Learning how to cook fish—and actually making it taste good—has never been easier.

By Laura Rege
June 11, 2020
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Simply put, making fish at home can be intimidating. It's easy to overcook, difficult to know when it's overdone, confusing to season, and if you choose a pricey fish, the pressure to create a dish you'll actually want to eat gets cranked up to 11.

That's why Whitney Otawka, the executive chef at the Greyfield Inn in Cumberland Island, Georgia, and the author of The Saltwater Tableis here to provide a step-by-step guide on how to cook fish. Take her tips with you the next time you hit the grocery store and never choke down soggy, flavorless fish again. (Related: How to Cook Fish, According to Obama's Former Chef)

1. Choose a Fish for Your Flavor Palate

Cooking a fish that makes your tastebuds dance all starts with picking out the best fish for you.

  • Mild: If you're looking for mild fish to jazz up, opt for flounder, cod, or halibut.
  • Flexible: For fish that packs a flavor punch but doesn't overpower the plate, turn to grouper, red snapper, or trout.
  • Flavorful: And if you want a fish that's the star of the show, buy salmon, tuna, or bluefish.

2. Shop Sustainably—Including Frozen

Do what chefs like Otawka do and download the free Seafood Watch app from the Monterey Bay Aquarium (available for iPhone and Android). When you’re out shopping, just type in the name of the fish you want to buy and whether it’s wild or farmed and domestic or imported. The app will give you the information you need about the pros and cons of purchasing it, so you can make a decision that’s healthy for you and the planet. (Related: Eco-Friendly Fish Recipes for Sardines, Herring, and Other Small Fish)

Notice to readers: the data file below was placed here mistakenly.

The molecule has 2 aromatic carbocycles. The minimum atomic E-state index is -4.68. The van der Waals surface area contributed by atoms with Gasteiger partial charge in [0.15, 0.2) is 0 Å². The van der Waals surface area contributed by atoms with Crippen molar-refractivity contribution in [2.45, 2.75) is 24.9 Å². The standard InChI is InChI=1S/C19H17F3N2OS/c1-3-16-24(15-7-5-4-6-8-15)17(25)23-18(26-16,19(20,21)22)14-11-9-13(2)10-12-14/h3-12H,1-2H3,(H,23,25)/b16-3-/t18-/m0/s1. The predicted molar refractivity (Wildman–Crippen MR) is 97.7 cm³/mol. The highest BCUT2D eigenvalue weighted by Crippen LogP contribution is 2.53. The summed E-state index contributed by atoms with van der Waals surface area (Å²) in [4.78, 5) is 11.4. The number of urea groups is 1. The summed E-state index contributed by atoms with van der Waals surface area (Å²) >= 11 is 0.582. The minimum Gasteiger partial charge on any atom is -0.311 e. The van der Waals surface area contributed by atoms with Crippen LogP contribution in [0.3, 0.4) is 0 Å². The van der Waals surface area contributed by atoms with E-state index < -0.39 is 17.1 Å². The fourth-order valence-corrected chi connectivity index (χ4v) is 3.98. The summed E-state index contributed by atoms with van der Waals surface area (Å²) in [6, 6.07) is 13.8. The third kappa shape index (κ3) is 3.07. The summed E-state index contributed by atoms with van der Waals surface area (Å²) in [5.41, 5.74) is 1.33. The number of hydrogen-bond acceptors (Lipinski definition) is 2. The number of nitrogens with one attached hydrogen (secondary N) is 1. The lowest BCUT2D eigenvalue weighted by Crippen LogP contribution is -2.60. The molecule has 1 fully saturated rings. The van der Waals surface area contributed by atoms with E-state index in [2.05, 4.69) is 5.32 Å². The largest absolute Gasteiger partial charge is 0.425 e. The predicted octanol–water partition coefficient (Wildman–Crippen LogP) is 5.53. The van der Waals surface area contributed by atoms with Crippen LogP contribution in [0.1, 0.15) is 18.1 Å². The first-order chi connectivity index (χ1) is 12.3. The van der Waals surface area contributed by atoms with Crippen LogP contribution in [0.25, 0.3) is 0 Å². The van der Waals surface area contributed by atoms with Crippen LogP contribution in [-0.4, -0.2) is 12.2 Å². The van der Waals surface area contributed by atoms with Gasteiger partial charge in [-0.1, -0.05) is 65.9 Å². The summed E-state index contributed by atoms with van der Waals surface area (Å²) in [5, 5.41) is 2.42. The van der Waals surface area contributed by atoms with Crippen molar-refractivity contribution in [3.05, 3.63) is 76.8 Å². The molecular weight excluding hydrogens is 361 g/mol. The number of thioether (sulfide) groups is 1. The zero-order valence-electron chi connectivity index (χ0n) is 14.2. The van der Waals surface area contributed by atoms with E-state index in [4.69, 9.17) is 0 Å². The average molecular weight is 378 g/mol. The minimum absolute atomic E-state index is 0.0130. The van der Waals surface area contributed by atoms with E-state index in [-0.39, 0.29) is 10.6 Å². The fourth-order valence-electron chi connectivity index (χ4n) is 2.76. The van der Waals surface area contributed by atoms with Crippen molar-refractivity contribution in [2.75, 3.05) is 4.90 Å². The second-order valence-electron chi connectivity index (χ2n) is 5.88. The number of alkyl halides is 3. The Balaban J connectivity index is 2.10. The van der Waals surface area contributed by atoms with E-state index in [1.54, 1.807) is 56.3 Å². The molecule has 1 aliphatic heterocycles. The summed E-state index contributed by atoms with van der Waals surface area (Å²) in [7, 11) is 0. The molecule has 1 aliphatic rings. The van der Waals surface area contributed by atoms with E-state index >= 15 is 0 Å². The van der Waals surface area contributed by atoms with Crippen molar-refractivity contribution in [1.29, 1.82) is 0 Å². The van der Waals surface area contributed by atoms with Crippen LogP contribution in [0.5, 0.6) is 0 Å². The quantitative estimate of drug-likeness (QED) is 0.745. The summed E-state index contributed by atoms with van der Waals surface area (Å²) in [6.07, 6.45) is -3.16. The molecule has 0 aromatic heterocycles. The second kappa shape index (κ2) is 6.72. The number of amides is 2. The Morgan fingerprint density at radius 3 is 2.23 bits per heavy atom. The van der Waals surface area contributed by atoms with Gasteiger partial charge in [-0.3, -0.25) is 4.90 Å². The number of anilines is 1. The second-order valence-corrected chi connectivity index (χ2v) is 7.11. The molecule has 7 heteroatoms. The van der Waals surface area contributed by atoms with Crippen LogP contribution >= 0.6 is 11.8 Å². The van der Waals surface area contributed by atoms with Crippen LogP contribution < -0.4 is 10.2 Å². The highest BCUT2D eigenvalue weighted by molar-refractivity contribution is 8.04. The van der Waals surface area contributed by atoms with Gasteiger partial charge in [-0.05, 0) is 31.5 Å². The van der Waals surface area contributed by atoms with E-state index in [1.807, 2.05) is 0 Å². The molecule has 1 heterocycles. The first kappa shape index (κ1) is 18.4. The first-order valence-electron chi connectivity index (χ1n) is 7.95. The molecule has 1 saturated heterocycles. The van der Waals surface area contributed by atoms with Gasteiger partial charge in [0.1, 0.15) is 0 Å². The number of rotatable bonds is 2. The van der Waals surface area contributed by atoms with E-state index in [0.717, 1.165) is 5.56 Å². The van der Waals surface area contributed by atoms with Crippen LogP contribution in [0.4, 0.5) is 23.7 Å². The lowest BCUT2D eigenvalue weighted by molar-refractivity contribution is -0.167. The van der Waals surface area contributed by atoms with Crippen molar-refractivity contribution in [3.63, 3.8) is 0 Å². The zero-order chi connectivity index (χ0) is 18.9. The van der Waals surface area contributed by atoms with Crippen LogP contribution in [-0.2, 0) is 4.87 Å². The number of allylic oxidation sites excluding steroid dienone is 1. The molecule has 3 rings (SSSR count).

Don't shy away from frozen fish, either: “Fresh seafood is great, but it’s not the reality for many people,” says Otawka. “A lot of what’s at the fish counter was previously frozen anyway, so it’s better to buy it directly.” She recommends sea2table.com to order sustainably caught seafood that’s frozen at peak freshness.

How to Defrost Fish: You can defrost fish in as little as 10 minutes. Keep it in the packaging, and place in a cool-water bath (follow the label) before preparing. (BTW, it's totally healthy to eat these frozen foods, too.)

3. Add Some Herbs

For a burst of flavor on mild fish, turn to fresh herbs. “Chervil, which tastes like a combo of parsley and fennel, is great with seafood,” says Otawka. “Chives, dill, and cilantro are some of my other go-tos. Chop and toss them on fish before cooking.” (Here are other recipes with fresh herbs, in case you need a little inspo.)

4. Cook It

Now to answer the most important question of how to cook fish: What's the easiest way? In the oven, according to Otawka.

How to Cook Fish In the Oven: “Roast fish in the oven at a low temperature, about 325 degrees,” says Otawka. “This gives it the best, flakiest texture. I brush it with egg first and put seasoned breadcrumbs on top for some crunch.”

The cooking time depends on the size and thickness of the fish, but small fillets can be ready in 15 minutes. To check for doneness, use the tip of a knife to cut into the fish. The flesh should be opaque throughout. (See: 5 Ways to Cook Salmon in Less Than 15 Minutes)

5. Add a Flavorful Topping

If you want a bit of zest, make a roasted pepper escabeche:

  1. Lightly char 1 large whole red pepper over high heat. Seed it, then dice.
  2. Combine with 2 tablespoons diced red onion, 1 small minced garlic clove, 2 tablespoons chopped fresh parsley, 1 1/2 teaspoons chopped fresh oregano, 1/4 cup olive oil, 2 tablespoons red wine vinegar, and salt to taste.
  3. Spoon mixture over fish.

Or for a smooth and rich addition, drizzle on an aioli. “It adds a rich creaminess,” says Otawka. “I like to update it by deepening its flavor with burnt lemons." To do: Grill whole lemons, and finely grate the charred zest into aioli. Finish by squeezing in some of the juice. (Or try this addicting garlic aioli from Carla Lalli Music.)

Shape Magazine, June 2020 issue

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